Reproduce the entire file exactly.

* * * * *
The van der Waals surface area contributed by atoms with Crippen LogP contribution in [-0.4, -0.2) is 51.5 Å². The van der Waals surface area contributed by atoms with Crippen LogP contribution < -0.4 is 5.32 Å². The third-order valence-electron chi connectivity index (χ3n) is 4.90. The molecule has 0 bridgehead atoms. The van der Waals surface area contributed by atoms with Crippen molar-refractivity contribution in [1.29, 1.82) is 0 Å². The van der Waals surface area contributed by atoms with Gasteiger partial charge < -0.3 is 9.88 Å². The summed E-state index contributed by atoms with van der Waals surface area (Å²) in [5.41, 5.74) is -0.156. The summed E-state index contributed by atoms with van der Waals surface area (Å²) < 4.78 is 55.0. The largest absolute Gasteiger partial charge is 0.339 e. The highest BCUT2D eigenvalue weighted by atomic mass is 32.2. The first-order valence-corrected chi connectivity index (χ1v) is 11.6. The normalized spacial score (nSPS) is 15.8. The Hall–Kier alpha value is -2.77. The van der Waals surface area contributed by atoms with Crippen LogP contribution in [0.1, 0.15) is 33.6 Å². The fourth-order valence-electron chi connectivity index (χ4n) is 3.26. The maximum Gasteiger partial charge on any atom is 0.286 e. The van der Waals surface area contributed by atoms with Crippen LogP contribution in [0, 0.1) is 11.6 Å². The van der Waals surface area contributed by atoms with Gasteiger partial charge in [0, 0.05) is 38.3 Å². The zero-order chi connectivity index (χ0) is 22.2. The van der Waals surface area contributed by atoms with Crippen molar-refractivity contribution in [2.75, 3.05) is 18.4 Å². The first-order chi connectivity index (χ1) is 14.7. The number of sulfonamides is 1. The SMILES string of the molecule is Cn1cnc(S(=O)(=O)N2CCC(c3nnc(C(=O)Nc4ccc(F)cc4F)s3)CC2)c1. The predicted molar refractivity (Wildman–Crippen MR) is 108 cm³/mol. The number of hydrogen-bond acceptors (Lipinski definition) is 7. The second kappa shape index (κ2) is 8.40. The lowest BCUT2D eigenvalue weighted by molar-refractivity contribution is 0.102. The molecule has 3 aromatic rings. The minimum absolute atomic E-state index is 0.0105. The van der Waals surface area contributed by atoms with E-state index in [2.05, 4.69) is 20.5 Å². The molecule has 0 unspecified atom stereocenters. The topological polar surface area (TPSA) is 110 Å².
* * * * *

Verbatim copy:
The van der Waals surface area contributed by atoms with Crippen LogP contribution in [-0.4, -0.2) is 51.5 Å². The van der Waals surface area contributed by atoms with Crippen LogP contribution < -0.4 is 5.32 Å². The third-order valence-electron chi connectivity index (χ3n) is 4.90. The molecule has 0 bridgehead atoms. The van der Waals surface area contributed by atoms with Crippen molar-refractivity contribution in [1.29, 1.82) is 0 Å². The van der Waals surface area contributed by atoms with Gasteiger partial charge < -0.3 is 9.88 Å². The summed E-state index contributed by atoms with van der Waals surface area (Å²) in [5.41, 5.74) is -0.156. The summed E-state index contributed by atoms with van der Waals surface area (Å²) < 4.78 is 55.0. The largest absolute Gasteiger partial charge is 0.339 e. The highest BCUT2D eigenvalue weighted by atomic mass is 32.2. The first-order valence-corrected chi connectivity index (χ1v) is 11.6. The normalized spacial score (nSPS) is 15.8. The Hall–Kier alpha value is -2.77. The van der Waals surface area contributed by atoms with Crippen LogP contribution in [0.1, 0.15) is 33.6 Å². The fourth-order valence-electron chi connectivity index (χ4n) is 3.26. The maximum Gasteiger partial charge on any atom is 0.286 e. The van der Waals surface area contributed by atoms with Crippen LogP contribution in [0, 0.1) is 11.6 Å². The van der Waals surface area contributed by atoms with Gasteiger partial charge in [0, 0.05) is 38.3 Å². The zero-order chi connectivity index (χ0) is 22.2. The van der Waals surface area contributed by atoms with Crippen molar-refractivity contribution in [2.75, 3.05) is 18.4 Å². The first-order chi connectivity index (χ1) is 14.7. The number of sulfonamides is 1. The SMILES string of the molecule is Cn1cnc(S(=O)(=O)N2CCC(c3nnc(C(=O)Nc4ccc(F)cc4F)s3)CC2)c1. The predicted molar refractivity (Wildman–Crippen MR) is 108 cm³/mol. The number of hydrogen-bond acceptors (Lipinski definition) is 7. The second kappa shape index (κ2) is 8.40. The lowest BCUT2D eigenvalue weighted by molar-refractivity contribution is 0.102. The molecule has 3 aromatic rings. The minimum absolute atomic E-state index is 0.0105. The van der Waals surface area contributed by atoms with E-state index in [2.05, 4.69) is 20.5 Å². The molecule has 0 unspecified atom stereocenters. The topological polar surface area (TPSA) is 110 Å².